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Brazil sets voluntary aluminum recycling record

BRAZIL: April 17, 2003

SAO PAULO, Brazil - Reusing 87 percent of the aluminum cans on the domestic market, Brazil set the world record in voluntary aluminum recycling in 2002, the second year in a row, the Brazilian Aluminum Association (ABAL) said.

Brazil beat out Japan last year by recycling 85 percent versus Japan's 83 percent of aluminum cans produced. Japan should announce 2002 figures in June, but given its slow annual growth in recycling, it is not expected to surpass Brazil.

Based solely on market economics - without any fiscal incentives, penalties or subsidies from the government - Brazilians recycled 9 billion cans, or 121,100 tonnes of the shiny metal, a gain of 2.6 percent on 2001.

"The profile of people that recycle aluminum cans has changed considerably in the last five years," ABAL said in a statement.

Traditionally recycling has been a task performed only by Brazil's poor as a means to eke out a living in Latin America's largest economy of 170 million people.

"Today, schools, charities, churches, retirees and housewives have become part of the traditional image of recyclers," ABAL said.

Aluminum production requires huge amounts of electric energy. But making a can from recycled aluminum consumes just 5 percent of that consumed in production from bauxite - a type of aluminum ore.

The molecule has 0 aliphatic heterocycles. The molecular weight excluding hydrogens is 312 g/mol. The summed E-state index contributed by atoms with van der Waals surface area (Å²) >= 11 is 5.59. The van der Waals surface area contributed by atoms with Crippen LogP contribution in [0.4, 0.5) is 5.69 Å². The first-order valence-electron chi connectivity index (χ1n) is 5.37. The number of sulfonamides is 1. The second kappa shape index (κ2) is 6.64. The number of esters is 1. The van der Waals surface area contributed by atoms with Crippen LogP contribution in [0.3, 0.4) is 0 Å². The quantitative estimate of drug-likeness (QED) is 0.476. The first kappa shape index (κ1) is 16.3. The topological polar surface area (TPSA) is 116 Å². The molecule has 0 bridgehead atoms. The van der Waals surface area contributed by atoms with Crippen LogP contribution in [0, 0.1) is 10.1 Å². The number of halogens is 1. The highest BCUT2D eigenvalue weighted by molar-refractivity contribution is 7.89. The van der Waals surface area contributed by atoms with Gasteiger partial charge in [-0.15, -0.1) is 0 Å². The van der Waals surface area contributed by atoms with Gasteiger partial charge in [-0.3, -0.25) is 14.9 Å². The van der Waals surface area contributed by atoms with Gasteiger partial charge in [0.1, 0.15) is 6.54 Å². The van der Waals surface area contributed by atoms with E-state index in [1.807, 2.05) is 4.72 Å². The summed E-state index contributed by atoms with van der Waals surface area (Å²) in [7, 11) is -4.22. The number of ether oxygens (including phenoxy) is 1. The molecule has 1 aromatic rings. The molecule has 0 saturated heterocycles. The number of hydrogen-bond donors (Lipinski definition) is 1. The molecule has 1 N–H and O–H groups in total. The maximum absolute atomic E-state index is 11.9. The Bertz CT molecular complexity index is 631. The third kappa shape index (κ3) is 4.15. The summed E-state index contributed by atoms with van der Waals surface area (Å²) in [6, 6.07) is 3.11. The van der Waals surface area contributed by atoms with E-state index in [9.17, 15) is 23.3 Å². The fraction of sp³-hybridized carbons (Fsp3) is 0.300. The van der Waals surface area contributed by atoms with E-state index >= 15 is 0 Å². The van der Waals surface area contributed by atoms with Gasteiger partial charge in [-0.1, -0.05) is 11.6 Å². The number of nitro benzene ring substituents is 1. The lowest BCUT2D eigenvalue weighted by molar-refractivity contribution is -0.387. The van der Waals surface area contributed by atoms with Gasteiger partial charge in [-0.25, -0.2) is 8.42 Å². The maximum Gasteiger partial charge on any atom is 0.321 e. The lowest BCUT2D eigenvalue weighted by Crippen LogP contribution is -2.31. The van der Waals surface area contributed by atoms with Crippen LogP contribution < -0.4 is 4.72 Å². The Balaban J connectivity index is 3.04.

ABAL estimated the collection and recycling industry is made up of 2,000 companies that support 150,000 people solely on the collection of cans.

Some countries in Europe, where federal law mandates recycling, have reached 90 percent recycling levels. But Brazil, Japan and most of the United States have voluntary programs and are some of the largest recyclers by tonnage.

The United States manufactured the first aluminum can in 1963 and today recycles 63 billion cans of the roughly 101 billion produced annually, making it the world's largest recycler by volume but leaving it well behind Japan and Brazil by percentage.


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